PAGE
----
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Campylobacter (meaning ‘twisted bacteria’) is a genus of bacteria that are Gram-negative, spiral, and microaerophilic.
- Discuss the method of transmission for Campylobacter
- Campylobacter jejuni is now recognized as one of the main causes of bacterial foodborne disease in many developed countries.
- The common routes of transmission are fecal-oral, ingestion of contaminated food or water, and the eating of raw meat.
- It produces an inflammatory, sometimes bloody, diarrhea, periodontitis or dysentery syndrome, mostly including cramps, fever and pain.
- microaerophilic: living and thriving in an environment low in oxygen
- enteritis: Inflammation of the intestines, generally the small intestine, that may lead to diarrhea.
- flagella: A flagellum is a lash-like appendage that protrudes from the cell body of certain prokaryotic and eukaryotic cells.
Description of Campylobacter Bacteria
Campylobacter is a genus of bacteria that are Gram-negative, spiral, and microaerophilic. The name means “twisted bacteria” because of the spiral formation; motile, with either unipolar or bipolar flagella, the organisms have a characteristic spiral/corkscrew appearance and are oxidase-positive.
Campylobacter jejuni is now recognized as one of the main causes of bacterial foodborne disease in many developed countries. At least a dozen species of Campylobacter have been implicated in human disease, with C. jejuni and C. coli the most common. C. fetus is a cause of spontaneous abortions in cattle and sheep, as well as an opportunistic pathogen in humans.
Campylobacter species contain two flagellin genes in tandem for motility: flaA and flaB. These genes undergo intergenic recombination, further contributing to their virulence. Nonmotile mutants do not colonize.
Methods of Transmission and Treatment
The common routes of transmission are fecal-oral; the bacteria are introducted through ingestion of contaminated food or water and by the eating of raw meat. Infection produces an inflammatory, sometimes bloody diarrhea, periodontitis, or dysentery syndrome, mostly including cramps, fever and pain. The infection is usually self-limiting. In most cases symptomatic treatment by liquid and electrolyte replacement is enough in human infections. The use of antibiotics, on the other hand, is controversial.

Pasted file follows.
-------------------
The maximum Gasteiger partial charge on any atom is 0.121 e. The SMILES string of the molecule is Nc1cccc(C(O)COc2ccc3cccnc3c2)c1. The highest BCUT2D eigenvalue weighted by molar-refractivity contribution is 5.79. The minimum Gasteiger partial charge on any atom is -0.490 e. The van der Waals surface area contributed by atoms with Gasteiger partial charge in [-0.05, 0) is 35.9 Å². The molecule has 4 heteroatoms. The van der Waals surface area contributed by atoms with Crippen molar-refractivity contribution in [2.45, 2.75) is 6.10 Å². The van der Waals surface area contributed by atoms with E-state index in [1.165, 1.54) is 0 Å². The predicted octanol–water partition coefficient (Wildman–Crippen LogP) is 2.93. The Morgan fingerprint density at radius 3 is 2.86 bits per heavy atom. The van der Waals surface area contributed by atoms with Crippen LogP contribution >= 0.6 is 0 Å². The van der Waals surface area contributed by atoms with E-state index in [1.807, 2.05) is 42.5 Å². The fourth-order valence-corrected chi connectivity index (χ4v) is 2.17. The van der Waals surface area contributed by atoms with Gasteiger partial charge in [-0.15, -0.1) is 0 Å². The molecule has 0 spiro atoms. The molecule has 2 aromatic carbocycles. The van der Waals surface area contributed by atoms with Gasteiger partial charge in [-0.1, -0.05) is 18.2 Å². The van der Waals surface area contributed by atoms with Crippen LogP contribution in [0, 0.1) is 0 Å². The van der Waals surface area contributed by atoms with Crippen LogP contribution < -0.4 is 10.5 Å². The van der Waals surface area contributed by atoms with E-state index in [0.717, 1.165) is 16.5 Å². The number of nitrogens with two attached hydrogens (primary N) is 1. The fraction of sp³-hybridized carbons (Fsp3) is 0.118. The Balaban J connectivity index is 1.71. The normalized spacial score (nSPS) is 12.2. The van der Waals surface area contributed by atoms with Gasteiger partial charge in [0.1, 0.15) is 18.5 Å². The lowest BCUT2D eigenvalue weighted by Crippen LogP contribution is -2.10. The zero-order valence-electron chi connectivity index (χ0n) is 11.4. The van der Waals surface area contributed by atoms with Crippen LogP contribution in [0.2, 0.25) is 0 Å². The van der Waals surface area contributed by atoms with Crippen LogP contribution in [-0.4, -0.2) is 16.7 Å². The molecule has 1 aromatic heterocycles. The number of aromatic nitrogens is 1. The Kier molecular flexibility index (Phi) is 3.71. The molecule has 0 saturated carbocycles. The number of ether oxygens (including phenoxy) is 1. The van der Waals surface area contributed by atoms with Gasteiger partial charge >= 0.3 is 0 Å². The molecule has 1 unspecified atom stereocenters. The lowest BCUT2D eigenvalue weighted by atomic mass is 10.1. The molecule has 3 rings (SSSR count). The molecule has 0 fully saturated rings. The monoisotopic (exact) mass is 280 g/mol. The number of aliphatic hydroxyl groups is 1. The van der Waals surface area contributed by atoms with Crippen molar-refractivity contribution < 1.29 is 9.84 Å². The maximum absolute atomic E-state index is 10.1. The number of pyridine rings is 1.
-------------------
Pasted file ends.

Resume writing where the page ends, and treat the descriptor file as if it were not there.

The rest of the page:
Symptoms typically last for five to seven days. The sites of tissue injury include the jejunum, the ileum, and the colon. Most strains of C. jejuni produce a toxin (cytolethal distending toxin) that hinders the cells from dividing and activating the immune system. This symptom helps the bacteria evade the immune system and survive for a limited time in the cells. A cholera-like enterotoxin was also once thought to be made, but this appears not to be the case. The organism produces diffuse, bloody, edematous, and exudative enteritis. Although rarely has the infection been considered a cause of hemolytic uremic syndrome and thrombotic thrombocytopenic purpura, no unequivocal case reports exist. In some cases, a Campylobacter infection can be the underlying cause of Guillain-Barré syndrome. Gastrointestinal perforation is a rare complication of ileal infection.
Diagnosis of the illness is made by testing a specimen of faeces (bowel motion). Standard treatment is now azithromycin and, on occassion, terbinafine. Quinolone antibiotics such as ciprofloxacin or levofloxacin are no longer as effective due to resistance. Dehydrated children may require intravenous (by vein) fluid treatment in a hospital. The illness is contagious, and children must be kept at home until they have been clear of symptoms for at least two days. Good hygiene is important to avoid contracting the illness or spreading it to others.